Preeclampsia, or toxemia, develops during pregnancy. In severe cases, it can rapidly escalate to eclampsia, a condition in which the mother suffers a series of potentially fatal complications.
Ananth Karumanchi, MD, a nephrologist in the Department of Medicine at BIDMC and assistant professor of medicine, obstetrics and gynecology at Harvard Medical School, explains that while in a healthy pregnancy, the mother’s blood vessels widen to nourish the fetus, the blood vessels narrow in preeclamptic women. “Our discovery suggested this was happening because the anti-angiogenic protein sFlt1 was attaching to and absorbing two pro-angiogenic proteins, PIGF and VEGF.”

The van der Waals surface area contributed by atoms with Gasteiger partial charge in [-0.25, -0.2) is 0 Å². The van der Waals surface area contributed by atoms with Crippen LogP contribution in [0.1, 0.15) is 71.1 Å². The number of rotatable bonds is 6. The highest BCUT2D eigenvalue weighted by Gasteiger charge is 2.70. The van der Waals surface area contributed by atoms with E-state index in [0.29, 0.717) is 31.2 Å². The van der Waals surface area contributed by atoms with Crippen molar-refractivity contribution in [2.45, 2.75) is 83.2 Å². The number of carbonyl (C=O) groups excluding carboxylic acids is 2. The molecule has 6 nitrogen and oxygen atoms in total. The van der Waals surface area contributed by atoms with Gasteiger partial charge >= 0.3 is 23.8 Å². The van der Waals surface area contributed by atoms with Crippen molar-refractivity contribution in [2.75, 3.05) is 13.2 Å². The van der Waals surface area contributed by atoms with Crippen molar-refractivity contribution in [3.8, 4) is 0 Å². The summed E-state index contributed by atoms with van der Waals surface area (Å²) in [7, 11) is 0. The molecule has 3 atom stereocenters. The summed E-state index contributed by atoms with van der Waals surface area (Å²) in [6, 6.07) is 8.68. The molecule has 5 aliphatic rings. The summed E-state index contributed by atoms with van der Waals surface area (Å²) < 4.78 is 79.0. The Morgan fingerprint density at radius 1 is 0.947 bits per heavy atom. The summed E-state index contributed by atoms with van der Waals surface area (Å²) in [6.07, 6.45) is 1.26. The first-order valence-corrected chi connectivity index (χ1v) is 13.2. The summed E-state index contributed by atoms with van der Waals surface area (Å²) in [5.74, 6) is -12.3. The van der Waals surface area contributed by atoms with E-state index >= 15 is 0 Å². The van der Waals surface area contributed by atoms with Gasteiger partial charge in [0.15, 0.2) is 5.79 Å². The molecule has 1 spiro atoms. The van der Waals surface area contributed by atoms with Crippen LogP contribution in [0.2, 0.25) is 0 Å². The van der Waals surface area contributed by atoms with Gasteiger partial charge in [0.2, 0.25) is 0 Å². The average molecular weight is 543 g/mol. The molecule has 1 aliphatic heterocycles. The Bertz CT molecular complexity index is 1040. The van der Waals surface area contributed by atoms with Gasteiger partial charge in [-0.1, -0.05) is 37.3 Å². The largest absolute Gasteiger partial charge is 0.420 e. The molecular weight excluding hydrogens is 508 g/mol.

Last year, a study conducted by Karumanchi and others confirmed that sFlt1 levels do indeed rise – while PIGF levels fall – prior to the onset of preeclampsia during pregnancy.
The investigators focused on the PIGF molecule, testing whether urinary PIGF levels would drop prior to the development of hypertension and proteinuria during pregnancy and could, therefore, predict which women would go on to develop preeclampsia.
Using urine specimens, Karumanchi, and Richard Levine, MD, MPH of the NICHD, compared the PIGF levels of women with normal pregnancies with those of women who went on to develop preeclampsia.
The results demonstrated that urinary PIGF levels were dramatically lower in the preeclamptic patients.